LSU Researchers Find Link Between Latino Employment and Black Urban Violence
The study confirms that Latino immigration and dominance of low skill jobs have displaced blacks from low-skill labor markets, which in turn led to more violence in urban black communities. According to their analysis, this is traceable to U.S. immigration policies over the last several decades.
Before the United States/Mexico border was militarized, Latino immigration was a two-way trip; immigrants, mainly from Central America, moved to the United States temporarily to finance a project in their home country. But in response to U.S. public pressure, border security was intensified. Tall fences were built, cameras installed and the border was patrolled relentlessly by well-armed guards. As a result, Latino immigrants in the United States stopped returning home for fear that they could not repeat the trip. This increased the number of Latino workers in the United States competing for jobs in agriculture, manufacturing and construction. Blacks lost that competition in many cities, and where that occurred, murder rates went up.
"This is an unintended but significant result of immigration policies," said Shihadeh, lead author on the project. "This is not a blame game. We do not advocate restricting the flow of Latino migrants in either direction. This is what triggered the flow of events in the first place. There is no reason to deprive this country of the rich contributions made by Latinos. Our study simply describes how immigration policy opened a new chapter in the history of the U.S. labor market and how that harmed black communities."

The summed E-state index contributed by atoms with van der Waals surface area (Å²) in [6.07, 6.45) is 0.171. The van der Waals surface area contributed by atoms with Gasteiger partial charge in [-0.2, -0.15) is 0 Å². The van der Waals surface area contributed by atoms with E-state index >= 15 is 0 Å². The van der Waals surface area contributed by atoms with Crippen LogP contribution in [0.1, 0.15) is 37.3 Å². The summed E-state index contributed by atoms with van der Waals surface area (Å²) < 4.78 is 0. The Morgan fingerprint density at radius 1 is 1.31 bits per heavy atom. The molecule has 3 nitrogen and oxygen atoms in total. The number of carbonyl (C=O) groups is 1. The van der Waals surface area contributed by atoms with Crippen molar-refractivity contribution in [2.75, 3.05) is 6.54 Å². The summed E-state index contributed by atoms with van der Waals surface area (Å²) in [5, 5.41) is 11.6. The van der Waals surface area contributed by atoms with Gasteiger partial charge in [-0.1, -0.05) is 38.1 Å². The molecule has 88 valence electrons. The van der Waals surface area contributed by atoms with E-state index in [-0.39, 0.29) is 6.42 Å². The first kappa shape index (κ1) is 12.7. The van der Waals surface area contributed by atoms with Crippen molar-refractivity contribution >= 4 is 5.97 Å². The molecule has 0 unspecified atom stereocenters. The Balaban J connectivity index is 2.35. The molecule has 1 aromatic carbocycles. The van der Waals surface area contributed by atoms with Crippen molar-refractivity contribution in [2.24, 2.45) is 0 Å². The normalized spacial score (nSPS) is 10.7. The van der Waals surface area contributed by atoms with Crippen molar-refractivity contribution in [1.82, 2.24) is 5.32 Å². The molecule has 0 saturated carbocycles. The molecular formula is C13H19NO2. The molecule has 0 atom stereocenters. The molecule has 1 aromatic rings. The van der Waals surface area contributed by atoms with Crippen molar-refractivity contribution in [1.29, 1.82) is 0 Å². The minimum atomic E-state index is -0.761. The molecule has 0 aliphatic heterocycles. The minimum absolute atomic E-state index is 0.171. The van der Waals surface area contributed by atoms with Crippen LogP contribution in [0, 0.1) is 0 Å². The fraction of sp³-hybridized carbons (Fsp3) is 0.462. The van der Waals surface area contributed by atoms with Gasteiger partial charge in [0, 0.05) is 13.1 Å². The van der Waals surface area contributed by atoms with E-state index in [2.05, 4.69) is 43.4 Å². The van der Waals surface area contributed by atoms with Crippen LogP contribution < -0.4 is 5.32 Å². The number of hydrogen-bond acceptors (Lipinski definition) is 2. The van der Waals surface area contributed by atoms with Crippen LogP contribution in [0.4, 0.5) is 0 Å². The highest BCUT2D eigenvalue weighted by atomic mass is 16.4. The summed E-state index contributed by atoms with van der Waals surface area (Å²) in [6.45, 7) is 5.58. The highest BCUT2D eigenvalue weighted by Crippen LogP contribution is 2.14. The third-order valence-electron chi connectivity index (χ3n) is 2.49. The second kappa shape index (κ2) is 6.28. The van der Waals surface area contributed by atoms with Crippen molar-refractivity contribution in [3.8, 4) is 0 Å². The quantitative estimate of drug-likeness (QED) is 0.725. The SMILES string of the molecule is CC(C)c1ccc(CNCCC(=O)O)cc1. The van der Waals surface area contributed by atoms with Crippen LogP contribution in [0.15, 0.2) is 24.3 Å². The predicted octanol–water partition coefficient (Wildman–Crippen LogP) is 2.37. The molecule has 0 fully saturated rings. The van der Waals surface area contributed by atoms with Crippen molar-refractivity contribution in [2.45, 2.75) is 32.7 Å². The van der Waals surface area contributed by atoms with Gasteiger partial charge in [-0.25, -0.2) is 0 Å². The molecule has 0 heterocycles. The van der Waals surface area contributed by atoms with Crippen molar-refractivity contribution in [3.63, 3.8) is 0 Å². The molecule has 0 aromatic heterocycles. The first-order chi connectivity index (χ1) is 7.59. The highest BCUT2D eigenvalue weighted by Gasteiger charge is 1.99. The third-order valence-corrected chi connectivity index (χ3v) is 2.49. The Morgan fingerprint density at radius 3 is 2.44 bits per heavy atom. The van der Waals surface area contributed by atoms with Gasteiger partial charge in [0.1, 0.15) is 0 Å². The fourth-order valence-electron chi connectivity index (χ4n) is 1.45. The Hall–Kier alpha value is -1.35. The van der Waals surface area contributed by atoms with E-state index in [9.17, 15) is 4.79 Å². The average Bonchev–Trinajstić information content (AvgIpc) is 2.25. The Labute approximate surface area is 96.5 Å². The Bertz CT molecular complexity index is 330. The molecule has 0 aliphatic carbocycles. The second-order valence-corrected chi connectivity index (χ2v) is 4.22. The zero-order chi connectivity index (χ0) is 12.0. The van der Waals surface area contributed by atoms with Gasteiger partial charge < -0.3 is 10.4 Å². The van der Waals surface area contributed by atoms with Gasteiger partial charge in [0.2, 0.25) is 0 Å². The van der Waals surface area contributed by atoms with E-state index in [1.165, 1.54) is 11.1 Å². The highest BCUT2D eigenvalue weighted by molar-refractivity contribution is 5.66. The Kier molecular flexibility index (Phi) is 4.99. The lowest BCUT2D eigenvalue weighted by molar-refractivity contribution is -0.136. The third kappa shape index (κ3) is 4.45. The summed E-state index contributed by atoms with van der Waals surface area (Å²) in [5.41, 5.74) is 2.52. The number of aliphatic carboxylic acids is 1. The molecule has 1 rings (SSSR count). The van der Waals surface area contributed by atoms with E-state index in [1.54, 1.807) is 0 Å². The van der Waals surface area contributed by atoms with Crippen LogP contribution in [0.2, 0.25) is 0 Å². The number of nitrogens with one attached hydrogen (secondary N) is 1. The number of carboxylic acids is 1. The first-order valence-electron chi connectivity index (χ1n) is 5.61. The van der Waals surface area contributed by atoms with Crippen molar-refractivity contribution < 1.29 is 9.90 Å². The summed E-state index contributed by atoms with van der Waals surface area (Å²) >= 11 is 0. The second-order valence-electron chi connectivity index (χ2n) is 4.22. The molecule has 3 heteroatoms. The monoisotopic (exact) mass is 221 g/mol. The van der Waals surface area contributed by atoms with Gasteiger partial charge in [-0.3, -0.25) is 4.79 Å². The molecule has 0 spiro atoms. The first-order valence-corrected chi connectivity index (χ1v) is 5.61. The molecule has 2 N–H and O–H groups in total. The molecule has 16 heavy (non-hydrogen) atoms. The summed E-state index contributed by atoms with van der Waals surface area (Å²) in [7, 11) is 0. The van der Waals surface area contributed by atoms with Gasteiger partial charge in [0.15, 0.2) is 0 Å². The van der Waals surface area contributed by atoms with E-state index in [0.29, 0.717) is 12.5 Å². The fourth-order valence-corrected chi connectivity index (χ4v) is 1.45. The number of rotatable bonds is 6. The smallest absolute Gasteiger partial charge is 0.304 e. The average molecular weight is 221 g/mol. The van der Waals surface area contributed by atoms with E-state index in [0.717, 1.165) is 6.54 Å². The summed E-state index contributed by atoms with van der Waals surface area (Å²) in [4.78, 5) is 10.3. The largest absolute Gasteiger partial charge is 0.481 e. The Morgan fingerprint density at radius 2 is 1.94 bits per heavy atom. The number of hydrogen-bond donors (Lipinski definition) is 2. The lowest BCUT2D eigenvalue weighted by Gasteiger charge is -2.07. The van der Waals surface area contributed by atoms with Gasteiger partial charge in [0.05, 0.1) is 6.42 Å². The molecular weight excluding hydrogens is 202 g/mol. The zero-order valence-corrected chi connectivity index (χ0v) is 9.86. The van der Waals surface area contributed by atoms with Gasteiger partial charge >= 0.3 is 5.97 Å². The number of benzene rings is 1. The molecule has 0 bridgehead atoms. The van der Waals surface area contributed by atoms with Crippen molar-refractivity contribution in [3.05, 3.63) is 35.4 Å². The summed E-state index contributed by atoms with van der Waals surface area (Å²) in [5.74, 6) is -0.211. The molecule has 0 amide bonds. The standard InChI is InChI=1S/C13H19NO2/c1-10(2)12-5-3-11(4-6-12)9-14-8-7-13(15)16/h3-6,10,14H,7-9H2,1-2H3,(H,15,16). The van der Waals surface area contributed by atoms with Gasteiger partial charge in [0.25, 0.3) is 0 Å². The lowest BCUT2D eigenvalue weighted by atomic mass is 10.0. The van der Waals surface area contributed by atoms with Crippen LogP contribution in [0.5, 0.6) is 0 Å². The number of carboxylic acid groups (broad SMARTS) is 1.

Sociological theory has linked black urban decline to poverty, the loss of manufacturing jobs and racial segregation. This study introduces another factor in the dense cluster of black disadvantage - immigration policy, which inadvertently flooded low skill markets with Latino labor, displaced blacks and, as a result, raised the rates of black murder.
"Blacks and Latinos both feel singled out and put upon. But few will address these issues because they're politically explosive," said Shihadeh. "The public mood makes this subject a live wire." Nonetheless, both researchers hope their work will fuel important discussions.